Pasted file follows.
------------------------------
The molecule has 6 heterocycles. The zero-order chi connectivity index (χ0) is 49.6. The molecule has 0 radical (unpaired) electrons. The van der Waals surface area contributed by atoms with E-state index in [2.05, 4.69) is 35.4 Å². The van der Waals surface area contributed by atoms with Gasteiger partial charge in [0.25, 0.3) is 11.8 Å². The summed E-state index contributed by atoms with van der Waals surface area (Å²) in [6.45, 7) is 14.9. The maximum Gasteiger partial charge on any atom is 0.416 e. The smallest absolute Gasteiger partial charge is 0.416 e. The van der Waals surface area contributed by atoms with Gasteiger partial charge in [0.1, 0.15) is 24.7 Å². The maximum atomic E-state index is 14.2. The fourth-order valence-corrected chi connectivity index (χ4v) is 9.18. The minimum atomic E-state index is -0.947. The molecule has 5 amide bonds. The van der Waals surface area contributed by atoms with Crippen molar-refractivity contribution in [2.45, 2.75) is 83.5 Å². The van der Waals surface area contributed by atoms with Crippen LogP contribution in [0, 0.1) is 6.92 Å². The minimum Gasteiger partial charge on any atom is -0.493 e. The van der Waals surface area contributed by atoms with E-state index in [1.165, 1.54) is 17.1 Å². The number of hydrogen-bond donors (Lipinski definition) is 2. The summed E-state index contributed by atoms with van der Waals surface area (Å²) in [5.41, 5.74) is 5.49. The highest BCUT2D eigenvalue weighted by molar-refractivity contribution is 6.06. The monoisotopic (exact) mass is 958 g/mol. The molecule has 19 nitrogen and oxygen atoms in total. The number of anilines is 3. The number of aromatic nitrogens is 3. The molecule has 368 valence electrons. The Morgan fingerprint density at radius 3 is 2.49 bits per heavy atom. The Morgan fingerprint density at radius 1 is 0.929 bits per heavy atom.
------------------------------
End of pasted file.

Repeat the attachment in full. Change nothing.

The molecule has 6 heterocycles. The zero-order chi connectivity index (χ0) is 49.6. The molecule has 0 radical (unpaired) electrons. The van der Waals surface area contributed by atoms with E-state index in [2.05, 4.69) is 35.4 Å². The van der Waals surface area contributed by atoms with Gasteiger partial charge in [0.25, 0.3) is 11.8 Å². The summed E-state index contributed by atoms with van der Waals surface area (Å²) in [6.45, 7) is 14.9. The maximum Gasteiger partial charge on any atom is 0.416 e. The smallest absolute Gasteiger partial charge is 0.416 e. The van der Waals surface area contributed by atoms with Gasteiger partial charge in [0.1, 0.15) is 24.7 Å². The maximum atomic E-state index is 14.2. The fourth-order valence-corrected chi connectivity index (χ4v) is 9.18. The minimum atomic E-state index is -0.947. The molecule has 5 amide bonds. The van der Waals surface area contributed by atoms with Crippen molar-refractivity contribution in [2.45, 2.75) is 83.5 Å². The van der Waals surface area contributed by atoms with Crippen LogP contribution in [0, 0.1) is 6.92 Å². The minimum Gasteiger partial charge on any atom is -0.493 e. The van der Waals surface area contributed by atoms with E-state index in [1.165, 1.54) is 17.1 Å². The number of hydrogen-bond donors (Lipinski definition) is 2. The summed E-state index contributed by atoms with van der Waals surface area (Å²) in [5.41, 5.74) is 5.49. The highest BCUT2D eigenvalue weighted by molar-refractivity contribution is 6.06. The monoisotopic (exact) mass is 958 g/mol. The molecule has 19 nitrogen and oxygen atoms in total. The number of anilines is 3. The number of aromatic nitrogens is 3. The molecule has 368 valence electrons. The Morgan fingerprint density at radius 3 is 2.49 bits per heavy atom. The Morgan fingerprint density at radius 1 is 0.929 bits per heavy atom.